Year of Faith
“The light of Faith: this is how the Church’s tradition speaks of the great gift brought by Jesus. In John’s Gospel, Christ says of himself: ‘I have come as light into the world, that whoever believes in me may not remain in darkness’” (Jn 12:46).
The quote above is from Light of Faith, the first encyclical by Pope Francis (released last July). Pope Benedict XVI wrote most of it for the Year of Faith that closes on November 24, the feast of Christ the King
Faith can illumine every aspect of human existence. Pope Francis writes, “I have taken up his [Pope Benedict XVI’s] fine work and added a few contributions of my own.”
Chapter 1 opens with “We have believed in love,” based on 1 John 4:16. The call of faith requires listening and then acting, usually in a new way, as Abraham and all of Israel did. The Old Testament promises converge on Jesus (God who uniquely entered human history). Union with him nourishes our faith.
“Unless you believe, you will not understand” (from Is 7:9) is the title of chapter 2. Faith leads us into God’s truth, far from fanaticism. Such a faith can dialogue with all cultures because it prepares us to enter into God’s dialogue of communion.
St. Paul’s quote “I delivered to you what I also received” (1 Cor 15:3) begins chapter 3. Believers in every age instinctively share the light of faith. The sacraments greatly assist this process. The Eucharist connects us to Jesus’ saving gift that opens up our future. Faith shapes our daily decisions.
Chapter 4 is entitled “God prepares a city for them” (Heb 11:16). Faith begins a journey at the service of justice, love, and peace, preparing us to feel “at home” in the heavenly city that God provides. “Faith is no refuge for the fainthearted, but something which enhances our lives.” It is based on “God’s faithfulness, which is stronger than our every weakness.”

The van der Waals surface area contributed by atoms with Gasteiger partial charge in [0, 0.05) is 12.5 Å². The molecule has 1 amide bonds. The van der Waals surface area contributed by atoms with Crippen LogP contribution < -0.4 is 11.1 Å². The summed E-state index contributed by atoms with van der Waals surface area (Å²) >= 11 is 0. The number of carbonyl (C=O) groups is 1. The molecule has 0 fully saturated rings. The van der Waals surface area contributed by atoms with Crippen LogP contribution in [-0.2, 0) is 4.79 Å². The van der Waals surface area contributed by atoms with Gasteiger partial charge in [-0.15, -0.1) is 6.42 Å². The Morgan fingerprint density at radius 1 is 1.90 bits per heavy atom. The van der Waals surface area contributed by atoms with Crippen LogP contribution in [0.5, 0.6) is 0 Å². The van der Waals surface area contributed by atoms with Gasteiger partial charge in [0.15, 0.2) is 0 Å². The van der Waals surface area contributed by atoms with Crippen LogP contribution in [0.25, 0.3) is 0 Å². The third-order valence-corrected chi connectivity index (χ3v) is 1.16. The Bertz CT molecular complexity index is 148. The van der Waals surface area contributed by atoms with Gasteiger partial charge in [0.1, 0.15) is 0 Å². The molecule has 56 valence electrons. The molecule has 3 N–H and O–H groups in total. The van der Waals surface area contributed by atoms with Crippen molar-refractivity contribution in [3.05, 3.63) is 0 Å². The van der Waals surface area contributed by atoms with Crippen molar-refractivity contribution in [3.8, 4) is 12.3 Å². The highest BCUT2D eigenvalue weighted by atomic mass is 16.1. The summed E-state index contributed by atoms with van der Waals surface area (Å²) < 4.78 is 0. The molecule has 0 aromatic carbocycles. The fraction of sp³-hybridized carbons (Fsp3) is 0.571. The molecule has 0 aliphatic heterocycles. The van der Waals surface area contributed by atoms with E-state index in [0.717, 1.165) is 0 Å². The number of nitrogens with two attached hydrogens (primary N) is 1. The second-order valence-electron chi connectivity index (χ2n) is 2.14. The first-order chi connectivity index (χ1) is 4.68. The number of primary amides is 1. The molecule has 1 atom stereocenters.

Faith affirms the dignity of each person, offering the possibility of forgiveness and strength amid suffering. The pope mentions St. Francis of Assisi and the leper, as well as Blessed Mother Teresa of Kolkata’s service to the poor. The Blessed Virgin Mary remains a model disciple.
The encyclical’s full text is available at vatican.va. It is also condensed in our October 2013 Catholic Update.
Born to a journalist father and a socialactivist mother, Dorothy Day (1897- 1980) became a journalist and a Catholic and, in 1933, cofounded, with Peter Maurin, the Catholic Worker movement and newspaper.
She ended a common-law marriage in order to be baptized with her daughter, Tamar. Dorothy had earlier aborted a child, a decision she very publicly regretted. The United States Catholic Catechism for Adults describes her life as “dedicated to seeking holiness, defending life, and promoting social justice and peace.” Her autobiography is entitled The Long Loneliness. Her faith-filled letters and journals have been published. Her cause for canonization was begun by the Archdiocese of New York in 2000.